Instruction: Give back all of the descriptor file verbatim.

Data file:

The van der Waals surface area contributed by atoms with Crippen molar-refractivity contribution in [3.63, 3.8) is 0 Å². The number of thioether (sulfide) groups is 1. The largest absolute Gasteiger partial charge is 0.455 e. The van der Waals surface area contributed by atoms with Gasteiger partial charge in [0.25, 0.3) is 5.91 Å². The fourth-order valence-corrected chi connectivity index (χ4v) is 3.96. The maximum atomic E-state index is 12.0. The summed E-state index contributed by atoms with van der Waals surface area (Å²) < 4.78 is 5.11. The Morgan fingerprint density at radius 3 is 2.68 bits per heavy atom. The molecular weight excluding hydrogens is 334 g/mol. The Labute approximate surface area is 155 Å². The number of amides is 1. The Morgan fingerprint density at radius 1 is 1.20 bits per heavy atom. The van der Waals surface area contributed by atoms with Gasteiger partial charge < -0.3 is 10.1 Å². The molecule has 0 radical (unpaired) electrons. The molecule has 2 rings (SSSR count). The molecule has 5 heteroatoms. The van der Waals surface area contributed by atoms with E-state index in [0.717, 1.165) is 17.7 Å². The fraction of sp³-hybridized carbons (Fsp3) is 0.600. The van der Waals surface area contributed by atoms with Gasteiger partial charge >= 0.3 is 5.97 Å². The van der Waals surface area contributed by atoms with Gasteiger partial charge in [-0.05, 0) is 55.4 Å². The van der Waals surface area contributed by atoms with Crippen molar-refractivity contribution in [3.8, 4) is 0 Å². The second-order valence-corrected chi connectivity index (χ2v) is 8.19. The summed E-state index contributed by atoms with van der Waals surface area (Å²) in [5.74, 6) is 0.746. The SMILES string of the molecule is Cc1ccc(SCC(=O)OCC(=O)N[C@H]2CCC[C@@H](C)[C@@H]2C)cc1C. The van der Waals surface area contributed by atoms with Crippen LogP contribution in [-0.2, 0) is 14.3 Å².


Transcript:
The van der Waals surface area contributed by atoms with Crippen molar-refractivity contribution in [3.63, 3.8) is 0 Å². The number of thioether (sulfide) groups is 1. The largest absolute Gasteiger partial charge is 0.455 e. The van der Waals surface area contributed by atoms with Gasteiger partial charge in [0.25, 0.3) is 5.91 Å². The fourth-order valence-corrected chi connectivity index (χ4v) is 3.96. The maximum atomic E-state index is 12.0. The summed E-state index contributed by atoms with van der Waals surface area (Å²) < 4.78 is 5.11. The Morgan fingerprint density at radius 3 is 2.68 bits per heavy atom. The molecular weight excluding hydrogens is 334 g/mol. The Labute approximate surface area is 155 Å². The number of amides is 1. The Morgan fingerprint density at radius 1 is 1.20 bits per heavy atom. The van der Waals surface area contributed by atoms with Gasteiger partial charge < -0.3 is 10.1 Å². The molecule has 0 radical (unpaired) electrons. The molecule has 2 rings (SSSR count). The molecule has 5 heteroatoms. The van der Waals surface area contributed by atoms with E-state index in [0.717, 1.165) is 17.7 Å². The fraction of sp³-hybridized carbons (Fsp3) is 0.600. The van der Waals surface area contributed by atoms with Gasteiger partial charge >= 0.3 is 5.97 Å². The van der Waals surface area contributed by atoms with Gasteiger partial charge in [-0.05, 0) is 55.4 Å². The van der Waals surface area contributed by atoms with Crippen molar-refractivity contribution in [3.8, 4) is 0 Å². The second-order valence-corrected chi connectivity index (χ2v) is 8.19. The summed E-state index contributed by atoms with van der Waals surface area (Å²) in [5.74, 6) is 0.746. The SMILES string of the molecule is Cc1ccc(SCC(=O)OCC(=O)N[C@H]2CCC[C@@H](C)[C@@H]2C)cc1C. The van der Waals surface area contributed by atoms with Crippen LogP contribution in [-0.2, 0) is 14.3 Å².